Good chaos: Band members blend variety of musical genres for exciting performance

2012-08-05T15:22:00Z 2012-08-05T19:13:45Z Good chaos: Band members blend variety of musical genres for exciting performanceBy LINDSEY GALIPEAU - Ravalli Republic Ravalli Republic

Everyone knows music is a form of expression. But for three Bitterroot-raised boys, it’s also a form of friendship.

Jason Owens, Neil Sampson and DJ Sherwood have “jammed” together for about seven years. At the beginning, they’d simply hang out, play guitar and, every once in a while, make a song.

“We’d sit there and we’d sing it and we’d be happy,” Sherwood said.

As the years went on, the boys became more proficient at songwriting. About three years ago, a friend told them they should play at The Office in Hamilton. So they did.

“It kind of blew up on us. We weren’t expecting it at all,” Owens said. “We weren’t really planning on doing anything with it.”

It was then that their trio became Temper-Airily, the band without a specific genre, other than acoustic, to describe their music. And that’s how they like it.

“We play to suit our moods in a lot of cases,” Owens said. “I think that’s what inspires us in a lot of situations, is a particular song will fit how we’re feeling.”

The diversity in their songs also comes from their varied tastes in music. Owens is a self-proclaimed metal-head while Sherwood generally sticks to classic rock. Sampson said he was originally all about blues and punk rock, but lately his tastes have “gone and become everything.”

“They all kind of just blend into chaos,” Sherwood said, laughing. “Like the best kind of chaos that you could ask for. We get together and somehow, out of all the excuses and the late nights, something wonderful happens.”

All three boys sing and play guitar. Owens also plays the “stomp-box,” Sampson the stand-up bass and Sherwood is the “ice-breaker” who tells the jokes. Combined with their fluctuating set list, each show is just like another night out with the guys. They feed off each other’s energy as well as the audience’s and produce a show to match.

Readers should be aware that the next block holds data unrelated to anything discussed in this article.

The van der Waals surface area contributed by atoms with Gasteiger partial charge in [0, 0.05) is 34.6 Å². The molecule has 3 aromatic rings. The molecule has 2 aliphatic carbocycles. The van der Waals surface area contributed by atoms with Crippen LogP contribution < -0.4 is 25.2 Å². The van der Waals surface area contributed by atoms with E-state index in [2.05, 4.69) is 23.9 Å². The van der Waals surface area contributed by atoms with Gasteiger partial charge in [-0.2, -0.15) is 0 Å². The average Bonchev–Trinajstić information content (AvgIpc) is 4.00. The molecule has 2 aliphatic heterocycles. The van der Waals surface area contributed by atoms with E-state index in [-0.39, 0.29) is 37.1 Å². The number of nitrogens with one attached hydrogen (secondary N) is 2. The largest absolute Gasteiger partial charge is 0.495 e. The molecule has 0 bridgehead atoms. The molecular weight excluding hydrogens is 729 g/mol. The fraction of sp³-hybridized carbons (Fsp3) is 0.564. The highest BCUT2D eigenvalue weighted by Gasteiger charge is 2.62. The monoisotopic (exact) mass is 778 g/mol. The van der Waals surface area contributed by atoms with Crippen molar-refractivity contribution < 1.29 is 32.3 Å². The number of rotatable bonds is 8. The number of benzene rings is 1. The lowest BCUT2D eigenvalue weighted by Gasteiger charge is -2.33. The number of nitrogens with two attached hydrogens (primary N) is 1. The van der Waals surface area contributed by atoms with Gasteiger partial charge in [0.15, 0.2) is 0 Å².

“If the crowd’s really reserved and they’re not giving us a lot of feedback, we’ll…” Owens started.

“Smack ‘em!” Sampson interjected and laughed.

“We tend to kind of get more mellow in our playing,” Owens finished. “But, if there’s a lot of energy coming at us and they’re really feeding off what we’re doing, we actually tend to get over-excited. We’ve been playing a little bit too fast.”

No matter the tempo or the style of their songs, Temper-Airily always tries to keep a grain of truth in them.

“Whether it be past experiences or something that we believe in wholeheartedly, that’s what we like to sing about,” Sherwood said.

That can also mean their perception of a situation, which can sometimes produce what Sampson deemed the “funny creepy” songs.

“We’re just trying to throw humor at dark situations because, you know, sometimes all you can do is laugh and shrug it off and just keep on going,” Sherwood said.

So far, Temper-Airily has kept their concerts in the Bitterroot Valley and Missoula area. All three boys have day jobs – Sherwood at Spice of Life, Sampson at Cheng Family and Owens managing his own business, the band and being a father. They plan to take a break from performing in the winter to record and work on more songs.

“When you’re recording and taking apart a song, you may find something that’s missing,” Sherwood said.

He gave the example of their song “American Dream,” which they now close with at just about every show. It’s a testament to chasing your dream despite distractions from work and life in general.

After the break, though, Owens said Temper-Airily may consider taking it to the next level.

“We’re starting to get a lot of really positive feedback that, for me, has kind of led me to believe that we could do something with it if we wanted to,” he said.

But all three said their friendship will always come before the band.

“That has to come first because, well, at the end of the day the rest of it really isn’t important. As long as we’re enjoying what we’re doing that’s all we really care about,” Owens said.

Temper-Airily’s next show is at Bitter Root Brewery in Hamilton for the Velocity Gymnastics fundraiser on Aug. 5.

Reach reporter Lindsey Galipeau at 363-3300 or at

Copyright 2015 Ravalli Republic. All rights reserved. This material may not be published, broadcast, rewritten or redistributed.

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